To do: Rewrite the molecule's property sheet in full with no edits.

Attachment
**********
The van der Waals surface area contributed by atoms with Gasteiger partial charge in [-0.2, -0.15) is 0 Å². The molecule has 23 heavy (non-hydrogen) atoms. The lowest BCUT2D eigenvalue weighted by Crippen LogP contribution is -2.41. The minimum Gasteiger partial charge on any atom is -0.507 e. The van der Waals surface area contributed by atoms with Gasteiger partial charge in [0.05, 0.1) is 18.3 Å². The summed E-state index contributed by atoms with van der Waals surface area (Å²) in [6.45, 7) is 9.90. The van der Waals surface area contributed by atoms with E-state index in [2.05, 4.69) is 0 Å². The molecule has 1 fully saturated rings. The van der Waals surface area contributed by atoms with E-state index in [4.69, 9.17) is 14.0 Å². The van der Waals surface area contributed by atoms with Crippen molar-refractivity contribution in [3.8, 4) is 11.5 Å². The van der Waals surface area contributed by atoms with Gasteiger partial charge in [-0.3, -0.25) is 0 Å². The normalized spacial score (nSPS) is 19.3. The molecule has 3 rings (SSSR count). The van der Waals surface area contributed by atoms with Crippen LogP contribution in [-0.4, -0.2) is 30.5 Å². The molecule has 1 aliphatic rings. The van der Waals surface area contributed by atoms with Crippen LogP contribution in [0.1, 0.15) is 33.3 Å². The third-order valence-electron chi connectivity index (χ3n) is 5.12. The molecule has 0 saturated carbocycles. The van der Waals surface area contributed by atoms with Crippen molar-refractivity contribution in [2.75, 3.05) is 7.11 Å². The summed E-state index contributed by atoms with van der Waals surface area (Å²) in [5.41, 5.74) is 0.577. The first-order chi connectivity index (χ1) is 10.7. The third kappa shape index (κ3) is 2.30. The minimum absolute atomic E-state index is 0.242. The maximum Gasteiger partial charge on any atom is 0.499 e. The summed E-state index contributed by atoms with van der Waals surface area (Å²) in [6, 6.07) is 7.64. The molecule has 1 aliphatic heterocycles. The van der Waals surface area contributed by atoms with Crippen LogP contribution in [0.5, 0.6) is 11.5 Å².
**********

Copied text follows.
The van der Waals surface area contributed by atoms with Gasteiger partial charge in [-0.2, -0.15) is 0 Å². The molecule has 23 heavy (non-hydrogen) atoms. The lowest BCUT2D eigenvalue weighted by Crippen LogP contribution is -2.41. The minimum Gasteiger partial charge on any atom is -0.507 e. The van der Waals surface area contributed by atoms with Gasteiger partial charge in [0.05, 0.1) is 18.3 Å². The summed E-state index contributed by atoms with van der Waals surface area (Å²) in [6.45, 7) is 9.90. The van der Waals surface area contributed by atoms with E-state index in [2.05, 4.69) is 0 Å². The molecule has 1 fully saturated rings. The van der Waals surface area contributed by atoms with E-state index in [4.69, 9.17) is 14.0 Å². The van der Waals surface area contributed by atoms with Crippen molar-refractivity contribution in [3.8, 4) is 11.5 Å². The van der Waals surface area contributed by atoms with Gasteiger partial charge in [-0.3, -0.25) is 0 Å². The normalized spacial score (nSPS) is 19.3. The molecule has 3 rings (SSSR count). The van der Waals surface area contributed by atoms with Crippen LogP contribution in [-0.4, -0.2) is 30.5 Å². The molecule has 1 aliphatic rings. The van der Waals surface area contributed by atoms with Crippen LogP contribution in [0.1, 0.15) is 33.3 Å². The third-order valence-electron chi connectivity index (χ3n) is 5.12. The molecule has 0 saturated carbocycles. The van der Waals surface area contributed by atoms with Crippen molar-refractivity contribution in [2.75, 3.05) is 7.11 Å². The summed E-state index contributed by atoms with van der Waals surface area (Å²) in [5.41, 5.74) is 0.577. The first-order chi connectivity index (χ1) is 10.7. The third kappa shape index (κ3) is 2.30. The minimum absolute atomic E-state index is 0.242. The maximum Gasteiger partial charge on any atom is 0.499 e. The summed E-state index contributed by atoms with van der Waals surface area (Å²) in [6, 6.07) is 7.64. The molecule has 1 aliphatic heterocycles. The van der Waals surface area contributed by atoms with Crippen LogP contribution in [0.5, 0.6) is 11.5 Å².